Pop the old art out and your picture in. (The back will look a bit unfinished without the cardboard but once on the wall no one will see it.):
Voila! A framed picture for a song. I blurred out my niece's face to comply with my no faces rule, you'll have to take my word for it that she is adorable.
As part of our contract for our new house we asked the previous owners to leave everything original to the house. We had the accordion shutters and other woodwork we spotted in the basement in mind when we asked. They also left a bunch of paint/primer/etc they used on the house. Some of the cans are helpfully marked with which room they used it in, but the majority are not. I've already put some of the paint and primer to use (detailed in a blog post coming up). They left a lot of random stuff too. We spent last Sunday morning exploring down there. From the dusty corners we pulled out a great old door, a wood frame that would make a great mirror, and some other random things. We also found a cool brass tension lamp but Kevin broke it as we were getting it out to get a better look. I'm usually the Breaker of Things in our family so I didn't mind a bit.
Here are the shutters we pulled out (post clean up - they were pretty dirty to start):
Here are some already installed (what they will eventually look like):
I cleaned the shutters and Kevin did the hard part of figuring out which shutters went together and where.
I'm not sure why these were ever taken down or why modern houses don't have these. They are great - you can pull just the bottom half - giving us privacy from the street but still letting light in. When not in use they fold into the wall. It also postpones our need for window treatments (we can wait until our budget bounces back a bit).
We eat a lot of yogurt. Awhile back we switched to buying the quart sized rather than the individual plastic cups. We reuse the containers a lot. So much that sometimes we reach into the fridge for the yogurt and come out with chicken broth or roasted tomatoes.
So after reading this blog post I was tempted to try making some ourselves.
I started out heating up the milk to 180 degrees. I think this is to kill off any bad bacteria before you grow all the good bacteria.
The instructions called for letting it cool down to 115 degrees. I figured I had some time so I walked the dogs, threw in a load of laundry, and mixed up some corn bread muffins and got them baking.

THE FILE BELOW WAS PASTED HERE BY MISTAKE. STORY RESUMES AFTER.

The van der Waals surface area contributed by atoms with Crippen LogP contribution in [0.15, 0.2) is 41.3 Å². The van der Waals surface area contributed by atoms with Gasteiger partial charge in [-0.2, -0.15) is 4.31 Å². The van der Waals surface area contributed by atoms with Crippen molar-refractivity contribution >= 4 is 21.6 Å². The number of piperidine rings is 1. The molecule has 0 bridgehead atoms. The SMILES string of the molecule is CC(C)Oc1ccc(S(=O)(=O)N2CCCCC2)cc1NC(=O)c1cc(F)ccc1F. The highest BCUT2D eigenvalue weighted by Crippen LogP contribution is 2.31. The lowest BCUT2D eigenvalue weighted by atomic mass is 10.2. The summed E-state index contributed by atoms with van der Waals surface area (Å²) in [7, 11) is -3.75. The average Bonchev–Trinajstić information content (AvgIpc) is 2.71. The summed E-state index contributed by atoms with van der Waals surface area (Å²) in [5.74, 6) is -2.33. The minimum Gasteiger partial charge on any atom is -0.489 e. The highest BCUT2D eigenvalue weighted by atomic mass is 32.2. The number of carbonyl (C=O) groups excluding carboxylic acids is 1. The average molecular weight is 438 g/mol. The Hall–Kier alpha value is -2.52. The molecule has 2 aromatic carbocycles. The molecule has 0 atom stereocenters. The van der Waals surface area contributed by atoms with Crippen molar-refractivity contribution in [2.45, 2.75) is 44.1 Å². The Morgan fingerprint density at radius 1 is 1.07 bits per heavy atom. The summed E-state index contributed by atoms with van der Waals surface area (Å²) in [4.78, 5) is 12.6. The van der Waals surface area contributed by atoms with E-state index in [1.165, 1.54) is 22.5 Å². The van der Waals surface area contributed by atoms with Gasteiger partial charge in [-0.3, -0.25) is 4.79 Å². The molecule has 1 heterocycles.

Once the thermometer reached 115 I mixed in the starter yogurt the instructions called for (three tablespoons of plain yogurt with live cultures in it) and filled up my mason jars. NOTE: the results were uneven, some jars were pure yogurt and others were more like drinkable yogurt. In my next batch I added more starter yogurt (half a pint's worth) and whipped it around the pot with my immersion blender for even distribution. This worked much better.
I filled up a Styrofoam cooler with 115 degree water and loaded them in.
I wrapped the cooler with two towels and left it alone (the second time, the first time I kept opening it up and checking to see if it was still warm/anything was happening - this may have contributed to the runny result). I checked it once after four hours and it was down to 109 degrees. I added some scalding water to bring the temp up a bit (mixing it around quickly so as to not to kill the bacteria we were trying to grow).
I checked it after 8 hours and it was like magic! What was once milk is now yogurt:
I immediately saved some for the next batch (hid it in the back of the fridge). One more step for Greek yogurt though. I lined a colander with cheese cloth and put it over a pyrex measuring cup. I stuck it in the fridge over night. In the morning there was Greek yogurt left in the colander and whey in the pyrex (I put three quarts of regular yogurt and got about 1.5 quarts for a 50% loss rate). I saved the whey for treats for the paws (they all love it).
We've been sweetening it with strawberry syrup I canned last summer, honey or maple syrup. I can see lots of variety coming our way: honey, maple, strawberry, blueberry, even mulberry. The possibilities are limited only by our dwindling supply of home canned preserves.